Most of the time, the landing of a hot-air balloon is pretty uneventful. But the rare exception makes for the stories that balloon pilots tell around the late-night campfires at balloon festivals.
When the winds are strong, balloons can be smacked around pretty badly during landing. The gondola can hit the ground hard, then be dragged for hundreds of feet before the hot air can be vented and the envelope comes to rest. Rocky terrain can toss passengers and pilots around like dolls.
Sometimes the winds pick up unexpectedly, and there aren’t many options but to get the basket on the ground as quickly and as safely as possible. Depending on the geography, that could mean coming down in a pasture, where cow flops put a whole new twist on the definition of a landing hazard. Sometimes, the landing takes place in a cultivated field, flattening a swath of marketable crops in the process.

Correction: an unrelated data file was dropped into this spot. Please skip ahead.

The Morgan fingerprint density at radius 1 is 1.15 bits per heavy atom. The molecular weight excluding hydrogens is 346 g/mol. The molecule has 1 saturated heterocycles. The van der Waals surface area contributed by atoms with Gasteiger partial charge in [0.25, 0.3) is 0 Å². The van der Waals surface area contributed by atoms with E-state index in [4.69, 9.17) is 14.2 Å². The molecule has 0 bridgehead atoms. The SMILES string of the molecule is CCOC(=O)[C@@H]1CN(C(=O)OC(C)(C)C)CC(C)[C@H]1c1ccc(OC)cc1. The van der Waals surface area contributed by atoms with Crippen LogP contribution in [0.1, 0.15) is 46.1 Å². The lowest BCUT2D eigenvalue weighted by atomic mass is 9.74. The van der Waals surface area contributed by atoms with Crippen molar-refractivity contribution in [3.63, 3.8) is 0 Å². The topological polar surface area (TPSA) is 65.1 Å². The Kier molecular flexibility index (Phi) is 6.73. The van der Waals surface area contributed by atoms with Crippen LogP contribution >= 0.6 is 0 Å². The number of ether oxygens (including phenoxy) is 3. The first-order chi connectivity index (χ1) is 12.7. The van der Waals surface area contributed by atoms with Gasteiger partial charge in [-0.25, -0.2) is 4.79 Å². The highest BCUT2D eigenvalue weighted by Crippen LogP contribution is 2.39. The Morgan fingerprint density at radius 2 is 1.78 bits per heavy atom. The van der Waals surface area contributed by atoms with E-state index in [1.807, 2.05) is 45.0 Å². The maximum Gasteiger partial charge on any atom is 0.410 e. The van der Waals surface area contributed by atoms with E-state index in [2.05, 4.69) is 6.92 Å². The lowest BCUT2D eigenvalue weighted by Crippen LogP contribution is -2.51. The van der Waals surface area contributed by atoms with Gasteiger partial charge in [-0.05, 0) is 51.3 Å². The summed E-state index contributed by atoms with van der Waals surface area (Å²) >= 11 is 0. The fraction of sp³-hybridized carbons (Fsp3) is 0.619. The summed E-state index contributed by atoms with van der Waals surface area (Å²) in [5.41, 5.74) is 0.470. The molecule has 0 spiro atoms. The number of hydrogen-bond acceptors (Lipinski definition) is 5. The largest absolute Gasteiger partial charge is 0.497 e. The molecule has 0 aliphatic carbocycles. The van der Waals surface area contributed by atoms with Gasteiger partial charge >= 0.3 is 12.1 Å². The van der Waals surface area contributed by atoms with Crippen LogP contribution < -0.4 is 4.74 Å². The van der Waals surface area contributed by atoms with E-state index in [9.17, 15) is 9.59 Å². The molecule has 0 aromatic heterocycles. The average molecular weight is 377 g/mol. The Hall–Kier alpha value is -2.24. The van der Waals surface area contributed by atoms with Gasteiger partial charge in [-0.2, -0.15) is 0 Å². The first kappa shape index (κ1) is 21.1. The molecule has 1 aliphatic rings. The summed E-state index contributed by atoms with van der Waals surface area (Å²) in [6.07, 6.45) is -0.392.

Do you think having a parachute on your back would make ballooning a little safer? Think again. Most experts say that a parachute fall should begin at 2,000 feet above the ground. Balloons sometimes don’t get much higher than a few dozen feet Also, because of their large surface area and wind resistance, balloons don’t fall very fast even at their worst
Perhaps the most dangerous landings happen near cities or towns where balloons are forced down in a residential area. It seems a summer doesn’t go by that the local headlines don’t include some sort of ballooning mishap such as a landing on a residential street or in someone’s swimming pool. In some cases, injuries can result, but they’re usually no more severe than a few bumps and bruises.